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reading how many words there are in a file


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#1 da_cobra   Members   -  Reputation: 122

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Posted 20 October 2001 - 09:39 PM

I have a file named "words.txt" and in that file I have : classroom words program now I want to read that file and find out how many words there are in that file ,for debugging I put a "cout << chr " in the loop so I can see what the program reads. now hen I run my program the screen is filled with "yyyyyyyyyyyyyyyyyyyyyyyyyyyyyyyyyyyyyyyy" whats wrong?!? // testing file i/o #include #include int read_words(const char *file) ; void main() { const char *file = "words.txt" ; int words = read_words(file) ; cout << words << endl ; } int read_words(const char *file) { int counter = 0 ; char chr ; ifstream read_file(file) ; if (!read_file) { cerr << "File " << file << " could not be opened." << endl ; } do { do { read_file >> chr ; cout << chr ; } while (chr!=''/n'') ; counter++ ; } while (!read_file) ; return counter ; } thanx in advance for any1 who can help me

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#2 DarkAvenger   Members   -  Reputation: 122

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Posted 20 October 2001 - 10:24 PM

Hmm, I think this code should work. It isn't perfect; for instance, if you have no words whatsoever then it will say 1 etc. But I'll leave that for you to fix

      

#include <fstream.h>

int read_words(const char *file) ;

void main()
{
const char *file = "words.txt" ;
int words = read_words(file) ;
cout << words << endl ;
}

int read_words(const char *file)
{
int counter = 0 ;
int p = 0;
char chr;

ifstream read_file(file) ;

if (!read_file)
{
cerr << "File " << file << " could not be opened." << endl ;
}

/* Basically, just read all the characters from the file, and if a blank is detected, then increase the counter */

do
{

// Read the character from the file

read_file.get(chr);
cout << chr ;

// If there is a blank space

if (chr == ' ')
counter++ ; // Increase our counter by 1


} while (!read_file.eof ()) ;

read_file.close ();

return counter + 1;

}



I hope it works !

[EDIT] Added some comments

Edited by - DarkAvenger on October 21, 2001 5:29:50 AM

#3 da_cobra   Members   -  Reputation: 122

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Posted 21 October 2001 - 03:52 AM

hey thanx works now

so I guess my biggest mistake was (although it should work?!?)

read_file >> chr ;

should''ve been

read_file.get(chr) ;

thanx alot!!!!

#4 da_cobra   Members   -  Reputation: 122

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Posted 21 October 2001 - 04:53 AM

ok, why can''t a copy a char from a file to another char string
with this, I get the following error :

error C2664: ''strcat'' : cannot convert parameter 2 from ''char'' to ''const char *''

void new_word(char *word, int words, const char *file)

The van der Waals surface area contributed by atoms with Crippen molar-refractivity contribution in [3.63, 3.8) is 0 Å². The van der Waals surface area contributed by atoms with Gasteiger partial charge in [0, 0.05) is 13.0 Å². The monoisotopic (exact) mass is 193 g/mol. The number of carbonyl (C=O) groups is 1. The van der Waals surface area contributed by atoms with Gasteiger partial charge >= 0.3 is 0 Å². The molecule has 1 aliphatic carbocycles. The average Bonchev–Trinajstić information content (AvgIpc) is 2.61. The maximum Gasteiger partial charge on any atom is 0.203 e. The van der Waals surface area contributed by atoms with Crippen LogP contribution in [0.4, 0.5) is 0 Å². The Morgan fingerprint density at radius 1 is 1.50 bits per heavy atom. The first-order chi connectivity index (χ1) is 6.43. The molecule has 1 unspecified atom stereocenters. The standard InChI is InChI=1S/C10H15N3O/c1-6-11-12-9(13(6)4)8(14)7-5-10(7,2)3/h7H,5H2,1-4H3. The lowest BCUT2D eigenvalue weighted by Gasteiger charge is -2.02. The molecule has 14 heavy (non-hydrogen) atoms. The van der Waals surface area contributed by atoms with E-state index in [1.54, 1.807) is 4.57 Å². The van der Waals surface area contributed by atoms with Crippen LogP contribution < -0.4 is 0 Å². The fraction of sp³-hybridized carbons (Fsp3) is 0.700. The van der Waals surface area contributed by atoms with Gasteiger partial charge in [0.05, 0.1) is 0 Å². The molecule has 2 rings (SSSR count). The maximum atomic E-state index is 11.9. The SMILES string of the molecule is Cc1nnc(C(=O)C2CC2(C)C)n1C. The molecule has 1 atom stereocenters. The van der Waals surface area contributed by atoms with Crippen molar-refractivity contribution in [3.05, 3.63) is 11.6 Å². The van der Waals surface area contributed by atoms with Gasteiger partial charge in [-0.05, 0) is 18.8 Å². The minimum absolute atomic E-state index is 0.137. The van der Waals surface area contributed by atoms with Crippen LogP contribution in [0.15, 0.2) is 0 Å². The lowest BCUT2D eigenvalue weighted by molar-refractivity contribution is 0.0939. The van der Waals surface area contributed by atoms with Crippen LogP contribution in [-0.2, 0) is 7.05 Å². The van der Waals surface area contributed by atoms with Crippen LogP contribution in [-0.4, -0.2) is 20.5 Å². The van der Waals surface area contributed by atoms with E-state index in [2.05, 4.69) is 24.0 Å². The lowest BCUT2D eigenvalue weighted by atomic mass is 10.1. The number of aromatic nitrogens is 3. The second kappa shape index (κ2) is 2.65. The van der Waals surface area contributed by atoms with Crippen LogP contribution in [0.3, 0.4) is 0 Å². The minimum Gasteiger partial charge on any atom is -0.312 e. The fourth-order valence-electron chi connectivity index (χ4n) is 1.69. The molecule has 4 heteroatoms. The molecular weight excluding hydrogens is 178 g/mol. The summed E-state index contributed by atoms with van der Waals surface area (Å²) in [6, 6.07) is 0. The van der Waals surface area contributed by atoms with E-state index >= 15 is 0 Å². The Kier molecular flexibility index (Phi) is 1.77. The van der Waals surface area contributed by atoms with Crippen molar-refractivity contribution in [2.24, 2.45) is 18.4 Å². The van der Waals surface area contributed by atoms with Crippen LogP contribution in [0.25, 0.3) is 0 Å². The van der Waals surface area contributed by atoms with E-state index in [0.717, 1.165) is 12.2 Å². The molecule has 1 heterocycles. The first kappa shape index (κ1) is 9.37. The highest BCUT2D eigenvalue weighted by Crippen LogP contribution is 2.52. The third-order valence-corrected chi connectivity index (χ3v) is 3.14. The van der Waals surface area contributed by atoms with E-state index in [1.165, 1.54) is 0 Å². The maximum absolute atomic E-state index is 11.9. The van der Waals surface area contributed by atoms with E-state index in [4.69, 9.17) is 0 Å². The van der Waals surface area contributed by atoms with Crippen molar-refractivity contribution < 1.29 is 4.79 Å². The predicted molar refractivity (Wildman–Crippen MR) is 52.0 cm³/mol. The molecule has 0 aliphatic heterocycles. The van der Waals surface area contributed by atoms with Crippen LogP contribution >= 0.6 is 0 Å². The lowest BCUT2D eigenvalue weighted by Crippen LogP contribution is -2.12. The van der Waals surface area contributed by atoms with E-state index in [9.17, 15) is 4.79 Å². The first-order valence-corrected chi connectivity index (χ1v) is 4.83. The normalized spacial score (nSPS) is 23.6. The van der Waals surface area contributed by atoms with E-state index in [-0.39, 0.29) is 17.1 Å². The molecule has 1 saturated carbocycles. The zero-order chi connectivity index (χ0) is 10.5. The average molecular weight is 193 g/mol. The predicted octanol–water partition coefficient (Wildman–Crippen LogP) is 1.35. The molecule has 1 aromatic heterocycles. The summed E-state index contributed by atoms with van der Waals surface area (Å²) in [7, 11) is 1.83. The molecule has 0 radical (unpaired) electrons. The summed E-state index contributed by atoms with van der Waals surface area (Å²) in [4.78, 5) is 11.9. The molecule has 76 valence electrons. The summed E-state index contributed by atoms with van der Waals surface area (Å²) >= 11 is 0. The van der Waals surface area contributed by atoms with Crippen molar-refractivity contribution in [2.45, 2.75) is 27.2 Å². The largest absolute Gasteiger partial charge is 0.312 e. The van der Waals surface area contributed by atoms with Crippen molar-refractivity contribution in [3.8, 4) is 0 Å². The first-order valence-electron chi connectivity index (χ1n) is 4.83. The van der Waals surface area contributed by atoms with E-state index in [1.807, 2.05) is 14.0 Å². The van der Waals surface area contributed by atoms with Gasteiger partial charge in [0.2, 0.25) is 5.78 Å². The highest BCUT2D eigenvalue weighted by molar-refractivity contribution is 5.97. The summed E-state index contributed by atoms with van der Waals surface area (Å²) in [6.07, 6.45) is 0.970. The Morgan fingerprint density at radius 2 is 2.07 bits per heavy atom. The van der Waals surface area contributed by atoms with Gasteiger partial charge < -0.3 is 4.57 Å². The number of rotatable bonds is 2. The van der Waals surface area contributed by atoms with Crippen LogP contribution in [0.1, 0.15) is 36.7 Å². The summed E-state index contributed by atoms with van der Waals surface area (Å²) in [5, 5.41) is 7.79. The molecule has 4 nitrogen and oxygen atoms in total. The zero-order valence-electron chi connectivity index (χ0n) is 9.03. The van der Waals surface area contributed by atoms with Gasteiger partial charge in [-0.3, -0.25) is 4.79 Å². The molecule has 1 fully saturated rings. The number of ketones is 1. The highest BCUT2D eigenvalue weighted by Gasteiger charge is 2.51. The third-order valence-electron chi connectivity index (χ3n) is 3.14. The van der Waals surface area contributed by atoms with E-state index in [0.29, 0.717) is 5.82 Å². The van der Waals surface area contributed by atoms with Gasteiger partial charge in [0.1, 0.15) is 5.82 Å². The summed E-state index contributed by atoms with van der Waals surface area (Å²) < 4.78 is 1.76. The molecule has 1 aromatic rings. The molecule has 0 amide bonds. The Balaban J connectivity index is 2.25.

{
int counter=0 ;
char chr ;
char temp ;
ifstream read_file(file) ;
if (!read_file)
{
cerr << "File " << file << " could not be opened." << endl ;
}
do
{
read_file >> chr ;
strcat(word, chr) ;
cout << word ;
*word++ ;
}
while (chr!=''\n'') ;
read_file.close() ;
}

again thanx in advance for any1 who can help me again

#5 Oluseyi   Staff Emeritus   -  Reputation: 1678

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Posted 21 October 2001 - 05:16 AM

strcat expects a string, not a character. You can either typecast your chr to (char *) or pass its address using the address-of operator (&).

strcat(word, (char *)chr);
OR
strcat(word, &chr);

One of them will probably puke, but you''ll figure that out.



To you it''s a Bently, to me it''s a blue car...
"Diddy"
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#6 da_cobra   Members   -  Reputation: 122

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Posted 21 October 2001 - 07:14 AM

ok solved my problem now

thanx to any1 that helped me

#7 Dactylos   Members   -  Reputation: 122

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Posted 21 October 2001 - 07:32 AM

quote:
Original post by Oluseyi

strcat(word, (char *)chr);
OR
strcat(word, &chr);

One of them will probably puke, but you''ll figure that out.


My guess is that both of them will puke sooner or later. strcat expects a zero-terminated string as it''s second argument, neither of the above will provide that.

da_cobra: You should look into using std::string. It is much better than char-arrays when you need to do alot of string manipulation.


#8 Oluseyi   Staff Emeritus   -  Reputation: 1678

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Posted 21 October 2001 - 03:29 PM

Dactylos: good point, and very good advice. I''ll just add for everyone''s benefit that you can get a C-style string from an std::string by using its c_str() member function.

And now, go browse your help files...



To you it''s a Bently, to me it''s a blue car...
"Diddy"
P.Diddy

#9 cMADsc   Members   -  Reputation: 122

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Posted 21 October 2001 - 04:55 PM

You count the number of spaces +1 to find out the number of words.


-----------------------------
"There are ones that say they can and there are those who actually do."

"...u can not learn programming in a class, you have to learn it on your own."






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